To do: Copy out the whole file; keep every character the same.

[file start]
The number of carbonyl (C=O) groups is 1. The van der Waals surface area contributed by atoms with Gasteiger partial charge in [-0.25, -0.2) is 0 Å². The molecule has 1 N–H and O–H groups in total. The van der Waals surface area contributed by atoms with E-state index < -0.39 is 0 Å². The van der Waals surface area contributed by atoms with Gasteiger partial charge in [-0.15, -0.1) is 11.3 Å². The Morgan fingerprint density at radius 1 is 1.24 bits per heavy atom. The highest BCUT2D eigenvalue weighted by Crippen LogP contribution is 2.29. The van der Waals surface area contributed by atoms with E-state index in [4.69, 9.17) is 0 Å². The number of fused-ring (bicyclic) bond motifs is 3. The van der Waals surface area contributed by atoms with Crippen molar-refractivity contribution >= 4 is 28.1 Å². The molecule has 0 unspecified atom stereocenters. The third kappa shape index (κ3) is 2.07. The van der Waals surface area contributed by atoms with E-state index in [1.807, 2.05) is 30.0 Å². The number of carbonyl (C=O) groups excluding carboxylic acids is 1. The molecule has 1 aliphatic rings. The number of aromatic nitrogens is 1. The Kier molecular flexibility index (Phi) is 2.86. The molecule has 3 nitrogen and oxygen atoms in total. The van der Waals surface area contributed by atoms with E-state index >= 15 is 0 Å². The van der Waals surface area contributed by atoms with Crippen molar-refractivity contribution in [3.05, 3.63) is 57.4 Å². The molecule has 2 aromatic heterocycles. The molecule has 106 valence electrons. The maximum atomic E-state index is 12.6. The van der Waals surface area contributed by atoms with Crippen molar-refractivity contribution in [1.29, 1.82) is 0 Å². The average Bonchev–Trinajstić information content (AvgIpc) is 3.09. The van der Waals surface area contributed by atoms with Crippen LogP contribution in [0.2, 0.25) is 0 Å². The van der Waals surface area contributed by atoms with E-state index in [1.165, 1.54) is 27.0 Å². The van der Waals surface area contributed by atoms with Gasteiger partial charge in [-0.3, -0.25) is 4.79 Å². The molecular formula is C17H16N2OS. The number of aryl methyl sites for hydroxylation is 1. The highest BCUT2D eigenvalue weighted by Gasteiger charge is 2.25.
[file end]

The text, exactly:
The number of carbonyl (C=O) groups is 1. The van der Waals surface area contributed by atoms with Gasteiger partial charge in [-0.25, -0.2) is 0 Å². The molecule has 1 N–H and O–H groups in total. The van der Waals surface area contributed by atoms with E-state index < -0.39 is 0 Å². The van der Waals surface area contributed by atoms with Gasteiger partial charge in [-0.15, -0.1) is 11.3 Å². The Morgan fingerprint density at radius 1 is 1.24 bits per heavy atom. The highest BCUT2D eigenvalue weighted by Crippen LogP contribution is 2.29. The van der Waals surface area contributed by atoms with E-state index in [4.69, 9.17) is 0 Å². The number of fused-ring (bicyclic) bond motifs is 3. The van der Waals surface area contributed by atoms with Crippen molar-refractivity contribution >= 4 is 28.1 Å². The molecule has 0 unspecified atom stereocenters. The third kappa shape index (κ3) is 2.07. The van der Waals surface area contributed by atoms with E-state index in [1.807, 2.05) is 30.0 Å². The number of carbonyl (C=O) groups excluding carboxylic acids is 1. The molecule has 1 aliphatic rings. The number of aromatic nitrogens is 1. The Kier molecular flexibility index (Phi) is 2.86. The molecule has 3 nitrogen and oxygen atoms in total. The van der Waals surface area contributed by atoms with E-state index >= 15 is 0 Å². The van der Waals surface area contributed by atoms with Crippen molar-refractivity contribution in [3.05, 3.63) is 57.4 Å². The molecule has 2 aromatic heterocycles. The molecule has 106 valence electrons. The maximum atomic E-state index is 12.6. The van der Waals surface area contributed by atoms with Crippen molar-refractivity contribution in [1.29, 1.82) is 0 Å². The average Bonchev–Trinajstić information content (AvgIpc) is 3.09. The van der Waals surface area contributed by atoms with Crippen LogP contribution in [0.2, 0.25) is 0 Å². The van der Waals surface area contributed by atoms with E-state index in [1.165, 1.54) is 27.0 Å². The van der Waals surface area contributed by atoms with Gasteiger partial charge in [-0.3, -0.25) is 4.79 Å². The molecular formula is C17H16N2OS. The number of aryl methyl sites for hydroxylation is 1. The highest BCUT2D eigenvalue weighted by Gasteiger charge is 2.25.